What does 2023 have in store for you in British Columbia?

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What's in store for you the year 2023 in British Columbia?

A three-day cancellation right for British Columbia home buyers comes into effect January 2023.

British Columbia has several New Year's resolutions. These include protecting new buyers and young workers, and implementing strategies to increase the number of family physicians in the province.

British Columbians buying a home in 2023 will have the right to cancel within three days of accepting an offer to purchase to protect against high-risk sales .

Any buyer will have the right to cancel the transaction subject to the payment of a penalty equivalent to 0.25% of the sale price.

These three days of reprieve will give buyers time to have the property inspected and to obtain the necessary financing for the purchase, according to the government.

This measure targets unconditional offers, which are frequent in the most competitive like Vancouver's.

New rules to improve the safety of young workers aged 16 to 18 also come into force on January 1, 2023.

The government wants to protect young people and ensure that their jobs are accompanied by the necessary training and supervision.

In its list of jobs considered the most dangerous for young people, the government cites several jobs in the construction sector, forestry, food processing, the oil, gas and energy industry as well as kidnapping asbestos.

To use a chainsaw in 2023, a young worker will need to be at least 18  ;years, receive training and be supervised.

Some jobs in the following fields will require you to be at least 16 years old:

  • construction industry;
  • forestry;
  • control against forest fires;
  • any work at heights that requires fall protection.

Other jobs require be at least 18 years of age, including:

  • tree cutting and logging;
  • all work requiring the use of a chainsaw;
  • the production of pulp, paper and shingles as well as work in a sawmill;
  • any job related to production in a refinery or a foundry;
  • any job related to work or fabrication of metal;
  • construction or maintenance of power lines where there is an electrical hazard;
  • drilling or maintenance of a oil or gas field;
  • any work with a hazardous material in fish, meat or poultry processing facilities;
  • any job directly related to the processing of silica or involving a risk of exposure to silica dust;
  • any work exposing or likely to expose the employee to potentially hazardous levels of asbestos;
  • any work involving a risk of exposure at dangerous levels of radiation;
  • any work in an enclosed space or underground;
  • any work requiring breathing apparatus.

Between 2012 and 2021, WorkSafeBC data reveals that more than $26.4 million was paid out in disability benefits to workers aged 16 to 18 as a result of x27;one injury.

In the face of the continuing shortage of family physicians, a new compensation model will come into effect in the province in February 2023.

Family physicians will be able to move from fee-for-service to more comprehensive compensation.

Compensation will take into account the following:

  • time spent with patients;

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    the number of visits per day;

  • the number of patients in a practice;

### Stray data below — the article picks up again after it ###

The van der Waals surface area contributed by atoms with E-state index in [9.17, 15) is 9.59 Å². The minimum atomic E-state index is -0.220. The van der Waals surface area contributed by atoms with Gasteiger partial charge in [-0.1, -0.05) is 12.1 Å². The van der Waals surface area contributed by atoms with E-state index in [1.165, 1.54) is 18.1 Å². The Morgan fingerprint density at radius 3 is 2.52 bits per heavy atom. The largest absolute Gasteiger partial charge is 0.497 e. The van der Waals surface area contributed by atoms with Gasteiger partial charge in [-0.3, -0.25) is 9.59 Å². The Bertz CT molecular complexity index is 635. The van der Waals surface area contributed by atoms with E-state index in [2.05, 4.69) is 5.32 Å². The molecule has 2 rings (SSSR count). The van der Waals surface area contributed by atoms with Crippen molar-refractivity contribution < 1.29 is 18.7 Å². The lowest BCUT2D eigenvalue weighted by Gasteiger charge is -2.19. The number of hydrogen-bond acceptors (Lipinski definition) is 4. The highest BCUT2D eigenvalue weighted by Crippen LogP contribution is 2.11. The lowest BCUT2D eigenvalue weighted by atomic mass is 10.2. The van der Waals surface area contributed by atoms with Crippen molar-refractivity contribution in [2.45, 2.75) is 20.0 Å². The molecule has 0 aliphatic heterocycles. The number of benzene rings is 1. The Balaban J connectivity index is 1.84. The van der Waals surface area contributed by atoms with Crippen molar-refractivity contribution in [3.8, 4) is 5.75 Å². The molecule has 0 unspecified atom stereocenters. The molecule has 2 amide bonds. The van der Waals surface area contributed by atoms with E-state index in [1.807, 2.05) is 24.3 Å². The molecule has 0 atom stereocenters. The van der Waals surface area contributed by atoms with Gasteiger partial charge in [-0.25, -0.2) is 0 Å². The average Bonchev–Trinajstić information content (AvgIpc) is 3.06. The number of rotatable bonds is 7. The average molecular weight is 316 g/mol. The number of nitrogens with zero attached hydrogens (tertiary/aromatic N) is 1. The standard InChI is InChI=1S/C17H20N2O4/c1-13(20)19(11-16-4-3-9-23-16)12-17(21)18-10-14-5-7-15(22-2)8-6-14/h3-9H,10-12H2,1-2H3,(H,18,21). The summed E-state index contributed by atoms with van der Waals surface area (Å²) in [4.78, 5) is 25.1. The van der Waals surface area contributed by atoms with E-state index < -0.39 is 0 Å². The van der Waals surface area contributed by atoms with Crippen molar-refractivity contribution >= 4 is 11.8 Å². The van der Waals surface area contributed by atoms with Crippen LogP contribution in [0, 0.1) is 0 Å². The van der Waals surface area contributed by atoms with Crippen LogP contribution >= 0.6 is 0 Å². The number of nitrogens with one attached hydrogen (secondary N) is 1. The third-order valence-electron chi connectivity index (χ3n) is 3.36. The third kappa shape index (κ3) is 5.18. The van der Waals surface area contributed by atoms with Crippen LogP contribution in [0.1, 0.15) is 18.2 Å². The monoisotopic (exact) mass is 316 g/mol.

• the complexity of the medical issues facing the patient;

  • administrative costs.

The government is also accelerating the accreditation of US-trained physicians. They will be able to practice in British Columbia in community settings, such as medical offices, after three years of training in the United States starting in January 2023.

In British Columbia beginning January 31, 2023, adults will be permitted to possess a maximum of 2.5 grams of the drug.

Effective January 31, 2023 , British Columbia authorities will no longer arrest people who carry small amounts of illegal drugs in an effort to address the province's opioid overdose crisis.

With this new measure, which will be in effect for three years, British Columbians 18 and older will be able to have a cumulative amount of 2.5 grams of opioids, cocaine, methamphetamine or MDMA for personal use.

People who have in their possession the quantity authorized by this exemption will not be arrested or charged again and their drugs will not be seized. Instead, they will receive information about drug use and health care supports.

Bylaws prohibiting plastic bags, Styrofoam containers, straws and plastic utensils (with exceptions) come into effect January 1, 2023 in Sidney, Vancouver Island and Harrison Hot Springs, NB. Fraser Valley, which are following in the footsteps of many other cities.

Delivery platforms have become key players in the restaurant industry. (Archives)

Passed in November 2022, the Delivery Services Act permanently anchors caps on delivery charges for services like DoorDash, Uber Eats and SkipTheDishes.

Delivery companies may charge restaurants a fee limited to 20% of the dollar value of an order.

This cap, already in effect temporarily since December 2020, was extended in September and then in December 2021.

At the time, the health measures linked to the COVID-19 pandemic 19 compelled many restaurateurs to use these delivery services. Commissions could reach 30% of the total of an order.

The minimum piecework wage, that is to say the remuneration received according to what is product, increases by 2.8%.

Farm workers who hand-harvest crops such as blueberries and cherries will benefit from this increase.

Thus, a worker will receive $1.10 for the equivalent of one kilogram of blueberries instead of $1.07.

This Victoria increase is based on British Columbia's average annual inflation rate in 2021.

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